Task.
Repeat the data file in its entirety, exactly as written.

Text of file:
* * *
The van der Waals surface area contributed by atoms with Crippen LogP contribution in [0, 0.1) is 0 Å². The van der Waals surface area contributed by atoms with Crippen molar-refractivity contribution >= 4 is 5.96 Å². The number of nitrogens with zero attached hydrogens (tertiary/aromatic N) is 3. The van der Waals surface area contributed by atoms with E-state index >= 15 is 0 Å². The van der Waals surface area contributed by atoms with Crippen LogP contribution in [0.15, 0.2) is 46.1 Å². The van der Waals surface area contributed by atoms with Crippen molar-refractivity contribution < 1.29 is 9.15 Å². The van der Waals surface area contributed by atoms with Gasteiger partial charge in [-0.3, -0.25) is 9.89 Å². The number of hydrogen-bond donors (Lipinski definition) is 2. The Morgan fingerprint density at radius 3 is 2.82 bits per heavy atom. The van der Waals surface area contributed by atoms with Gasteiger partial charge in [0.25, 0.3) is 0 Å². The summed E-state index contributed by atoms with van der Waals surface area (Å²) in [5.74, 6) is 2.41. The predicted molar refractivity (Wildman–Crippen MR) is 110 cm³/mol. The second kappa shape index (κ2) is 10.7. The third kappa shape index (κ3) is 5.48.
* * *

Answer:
The van der Waals surface area contributed by atoms with Crippen LogP contribution in [0, 0.1) is 0 Å². The van der Waals surface area contributed by atoms with Crippen molar-refractivity contribution >= 4 is 5.96 Å². The number of nitrogens with zero attached hydrogens (tertiary/aromatic N) is 3. The van der Waals surface area contributed by atoms with E-state index >= 15 is 0 Å². The van der Waals surface area contributed by atoms with Crippen LogP contribution in [0.15, 0.2) is 46.1 Å². The van der Waals surface area contributed by atoms with Crippen molar-refractivity contribution < 1.29 is 9.15 Å². The van der Waals surface area contributed by atoms with Gasteiger partial charge in [-0.3, -0.25) is 9.89 Å². The number of hydrogen-bond donors (Lipinski definition) is 2. The Morgan fingerprint density at radius 3 is 2.82 bits per heavy atom. The van der Waals surface area contributed by atoms with Gasteiger partial charge in [0.25, 0.3) is 0 Å². The summed E-state index contributed by atoms with van der Waals surface area (Å²) in [5.74, 6) is 2.41. The predicted molar refractivity (Wildman–Crippen MR) is 110 cm³/mol. The second kappa shape index (κ2) is 10.7. The third kappa shape index (κ3) is 5.48.